Microsoft Corp. is exploring an acquisition of TikTok in the U.S., as President Donald Trump threatens to ban its operation.
Bloomberg reported that the deal would give the software company, a popular social-media service a soft landing and relieve U.S. government pressure on the Chinese owner of the video-sharing app.
The Trump administration has been weighing whether to direct China-based ByteDance Ltd. to divest its stake in TikTok’s U.S. operations, according to several people familiar with the issue.
The U.S. has been investigating potential national security risks due to the Chinese company’s control of the app.
Spokespeople for Microsoft and TikTok declined to comment on any potential talks. The software company’s interest in the app was reported earlier by Fox Business Network.
“We are looking at TikTok. We may be banning TikTok,” Trump told reporters Friday at the White House.
“We are looking at a lot of alternatives with respect to TikTok.”
Any transaction could face regulatory hurdles. ByteDance bought Musical.ly Inc. in 2017 and merged it with TikTok, creating a social-media hit in the U.S — the first Chinese app to make such inroads.
As TikTok became more popular, U.S. officials grew concerned about the potential for the Chinese government to use the app to gain data on U.S. citizens.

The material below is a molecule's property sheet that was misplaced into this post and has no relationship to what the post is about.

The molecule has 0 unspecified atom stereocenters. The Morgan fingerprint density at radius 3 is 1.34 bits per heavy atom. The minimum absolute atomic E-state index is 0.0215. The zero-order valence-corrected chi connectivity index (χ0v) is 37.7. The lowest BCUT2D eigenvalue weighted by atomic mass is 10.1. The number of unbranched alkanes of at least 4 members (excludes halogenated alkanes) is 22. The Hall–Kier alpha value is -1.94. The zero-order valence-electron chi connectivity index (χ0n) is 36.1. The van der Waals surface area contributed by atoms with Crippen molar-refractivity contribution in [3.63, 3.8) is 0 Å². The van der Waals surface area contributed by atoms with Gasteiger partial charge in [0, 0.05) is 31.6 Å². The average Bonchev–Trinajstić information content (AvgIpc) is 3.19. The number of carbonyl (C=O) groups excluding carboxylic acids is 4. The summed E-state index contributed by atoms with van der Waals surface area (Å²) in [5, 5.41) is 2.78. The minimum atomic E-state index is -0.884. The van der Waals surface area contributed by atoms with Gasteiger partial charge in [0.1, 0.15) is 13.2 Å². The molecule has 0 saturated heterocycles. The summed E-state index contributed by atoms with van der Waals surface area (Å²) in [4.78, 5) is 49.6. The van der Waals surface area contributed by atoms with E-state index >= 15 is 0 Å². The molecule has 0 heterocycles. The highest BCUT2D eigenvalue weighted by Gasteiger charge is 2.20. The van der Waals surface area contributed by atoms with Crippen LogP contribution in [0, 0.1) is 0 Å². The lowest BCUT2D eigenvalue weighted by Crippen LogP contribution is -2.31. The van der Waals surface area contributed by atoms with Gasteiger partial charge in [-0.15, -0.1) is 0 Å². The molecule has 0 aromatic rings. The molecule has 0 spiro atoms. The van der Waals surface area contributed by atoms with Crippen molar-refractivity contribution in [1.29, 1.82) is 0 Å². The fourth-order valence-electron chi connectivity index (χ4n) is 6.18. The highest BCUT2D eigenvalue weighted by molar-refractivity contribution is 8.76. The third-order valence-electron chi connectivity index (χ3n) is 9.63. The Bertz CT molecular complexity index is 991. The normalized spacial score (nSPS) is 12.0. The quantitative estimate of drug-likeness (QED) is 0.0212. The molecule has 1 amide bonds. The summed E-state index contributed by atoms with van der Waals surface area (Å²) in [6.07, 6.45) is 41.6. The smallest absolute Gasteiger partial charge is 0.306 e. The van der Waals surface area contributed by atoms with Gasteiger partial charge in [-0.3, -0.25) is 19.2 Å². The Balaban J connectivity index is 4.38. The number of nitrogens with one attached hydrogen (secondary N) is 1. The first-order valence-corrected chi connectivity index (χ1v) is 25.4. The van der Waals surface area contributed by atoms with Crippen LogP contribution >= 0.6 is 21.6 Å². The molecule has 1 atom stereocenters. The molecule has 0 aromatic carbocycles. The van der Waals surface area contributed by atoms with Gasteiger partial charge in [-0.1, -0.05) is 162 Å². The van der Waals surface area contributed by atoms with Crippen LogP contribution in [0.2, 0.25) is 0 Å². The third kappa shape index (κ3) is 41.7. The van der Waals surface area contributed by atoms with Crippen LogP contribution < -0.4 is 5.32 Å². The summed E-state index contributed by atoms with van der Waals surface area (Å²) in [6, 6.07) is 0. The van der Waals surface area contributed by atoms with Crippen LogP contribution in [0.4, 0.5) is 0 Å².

The Committee on Foreign Investment in the U.S. began a review in 2019 of the Musical.ly purchase.
In recent years, CFIUS, which investigates overseas acquisitions of U.S. businesses, has taken a much more aggressive role in reviewing and approving deals that may threaten national security.
It can recommend that the president block or unwind transactions.
It’s also possible that other potential buyers could come forward, said another person familiar with the discussions.
Microsoft’s industry peers — Facebook Inc., Apple Inc., Amazon.com Inc. and Alphabet Inc. — fit the profile of potential suitors, though all are under antitrust scrutiny from U.S. regulators, which would likely complicate a deal.
A purchase of TikTok would represent a huge coup for Microsoft, which would gain a popular consumer app that has won over young people with a steady diet of dance videos, lip-syncing clips and viral memes.
The company has dabbled in social-media investments in the past, but hasn’t developed a popular service of its own in the lucrative sector.
Microsoft acquired the LinkedIn job-hunting and corporate networking company for $26.2 billion in 2016.